The St. Paul Pioneer Press’ Tom Powers is sick and tired of watching the Twins leave runners on base. In time, he might get sick of living in a place where Shakey’s is considered pizza, but you’ve gotta walk before you can run.
Former Twin David Ortiz often tells the story about his first exhibition game as a member of the Boston Red Sox in 2003.
“I came up with a runner on second and no outs,” Ortiz says. “I’m thinking: ‘I’ve got to get the runner over.’ ”
So Ortiz, who is about the size of a water tower, took one of those “make contact” swings, pulling the ball to the second baseman and moving the runner to third. When Ortiz returned to the dugout, pleased with his accomplishment, he found then-manager Grady Little waiting for him.
Little looked as if he had just seen a spaceship land in the infield.
“What are you doing?” Little said. “This is not the Twins. You’ve got to bring that guy in!”
The story goes a long way toward illustrating the mind-set of Twins players throughout the organization. They don’t just play “small ball” here in Minnesota, they play “teeny weenie ball.” Lacking power, the team goes to great lengths to coax runners into scoring position ” to third base in particular.
A typical rally might consist of a walk, groundout and a stolen base. Twins runners often try to steal third. Because once that man is 90 feet away with fewer than two outs ” yippee! ” even a ground ball might bring him home.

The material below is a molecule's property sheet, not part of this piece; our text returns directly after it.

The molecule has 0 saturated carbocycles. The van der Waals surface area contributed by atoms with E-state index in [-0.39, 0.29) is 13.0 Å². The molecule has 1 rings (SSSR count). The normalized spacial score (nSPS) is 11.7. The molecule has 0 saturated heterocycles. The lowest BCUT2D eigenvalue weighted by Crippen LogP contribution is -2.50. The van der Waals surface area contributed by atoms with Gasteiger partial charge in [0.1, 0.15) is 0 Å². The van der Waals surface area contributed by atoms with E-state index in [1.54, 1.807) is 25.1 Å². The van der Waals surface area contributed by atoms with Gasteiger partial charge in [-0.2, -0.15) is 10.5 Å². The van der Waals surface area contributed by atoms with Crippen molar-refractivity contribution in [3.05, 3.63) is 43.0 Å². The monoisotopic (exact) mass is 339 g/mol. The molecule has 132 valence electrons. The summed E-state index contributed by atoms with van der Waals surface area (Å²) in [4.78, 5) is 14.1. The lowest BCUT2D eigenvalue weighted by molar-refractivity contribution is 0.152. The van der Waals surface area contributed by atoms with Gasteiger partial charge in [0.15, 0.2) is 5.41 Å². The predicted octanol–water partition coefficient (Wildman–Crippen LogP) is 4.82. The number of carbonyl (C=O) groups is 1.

But teeny weenie ball is failing this season. The Twins can’t finish the deal. They sweat and strain to get runners as far as third base and then leave them there.
Third-base coach Al Newman can’t get any peace and quiet. Like the houseguests that wouldn’t leave, he is in the constant presence of base runners who aren’t going anywhere.
How much small talk can a coach make?
Manager Ron Gardenhire estimates that failure to score runners from third with fewer than two outs has cost his team seven or eight victories.
That’s the difference between being in a pennant race and sucking wind in the Chicago White Sox’s wake.
So Gardenhire and hitting coach Scott Ullger are working on clutch hitting with Twins batters. I guess that means you explain to a hitter that if he lets go of his throat he can grip a bat a little better.
Perhaps they should suggest choking up on the bat (instead of simply choking). Major league hitters no longer move up the bat handle an inch or so with two strikes. It’s simply not done in contemporary baseball.
It might be worth a try. In teeny weenie ball, a team that can’t bring the runners home from third has no chance to amount to anything.
“Where we’ve lost the most games is in situational hitting with runners on third and less than two outs.” Gardenhire said. “We are not a big, massive home run team. We’ve got to get those runs in.”